Essentially an organisation will have a list of roles with a numerical size allocated to each role, these roles will have a corresponding remuneration value.
So this list of roles starts from the lowest sized role right up to executive level (often it excludes the CEO role as this will be addressed separately by the owners or board of directors, with advice often gained from remuneration specialists who specialize in executive remuneration), and next to each and every role size will be the remuneration level the organisation is prepared to pay for each – here’s a factious example of one:
|Role||Hay points (role size)||Remuneration |
*You’ll notice with the General Manager role in this example is being paid at the upper quartile (UQ) or is leading the market. And often it is expressed as simply as this, with the exceptions being marked – in this example most roles are paid at the medium level (or meet the market) so only those who are paid at a level different to this are identified.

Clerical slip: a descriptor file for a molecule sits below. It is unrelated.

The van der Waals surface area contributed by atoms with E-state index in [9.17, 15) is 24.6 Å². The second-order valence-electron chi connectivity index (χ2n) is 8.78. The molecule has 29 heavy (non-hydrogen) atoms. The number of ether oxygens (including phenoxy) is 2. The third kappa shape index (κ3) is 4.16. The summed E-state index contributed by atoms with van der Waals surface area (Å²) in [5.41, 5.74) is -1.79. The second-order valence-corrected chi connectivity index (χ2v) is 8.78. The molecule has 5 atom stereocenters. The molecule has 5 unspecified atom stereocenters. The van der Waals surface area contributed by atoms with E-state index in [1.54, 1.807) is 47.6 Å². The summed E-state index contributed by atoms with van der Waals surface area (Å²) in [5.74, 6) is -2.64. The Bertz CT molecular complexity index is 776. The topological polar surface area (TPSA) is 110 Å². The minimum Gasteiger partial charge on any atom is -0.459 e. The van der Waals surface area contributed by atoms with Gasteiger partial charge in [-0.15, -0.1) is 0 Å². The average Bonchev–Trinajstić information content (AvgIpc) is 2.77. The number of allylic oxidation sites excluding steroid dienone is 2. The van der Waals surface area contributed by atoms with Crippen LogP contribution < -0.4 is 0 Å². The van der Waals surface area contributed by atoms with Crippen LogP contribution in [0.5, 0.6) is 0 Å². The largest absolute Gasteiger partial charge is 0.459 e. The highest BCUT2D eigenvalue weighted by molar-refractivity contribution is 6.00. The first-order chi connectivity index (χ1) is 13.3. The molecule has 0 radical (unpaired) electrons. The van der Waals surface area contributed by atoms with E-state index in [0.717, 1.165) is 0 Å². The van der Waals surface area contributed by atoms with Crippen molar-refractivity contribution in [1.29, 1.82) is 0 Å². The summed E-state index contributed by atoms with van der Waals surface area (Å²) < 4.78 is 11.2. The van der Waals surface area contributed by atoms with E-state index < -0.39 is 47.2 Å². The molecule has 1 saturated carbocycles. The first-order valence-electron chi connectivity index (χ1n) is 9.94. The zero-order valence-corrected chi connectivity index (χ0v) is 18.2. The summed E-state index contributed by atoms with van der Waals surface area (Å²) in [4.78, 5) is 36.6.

There are a number of different sizing methodologies, the Hay method was developed by Ned Hay, and is the one which most others take their lead from. As it’s both the original and I think the best method (although some sizing methods suit some industries better than others), I’ll outline sizing using the Hay methodology.
The sizing is carried out across three areas, these are:
- Problem Solving
Each of these assists in determining the next, for example a role which has low know-how requirements, can’t by definition then have a high problem solving requirement – this would require the individual(s) within the role to have less knowledge that the problem solving component of their role requires.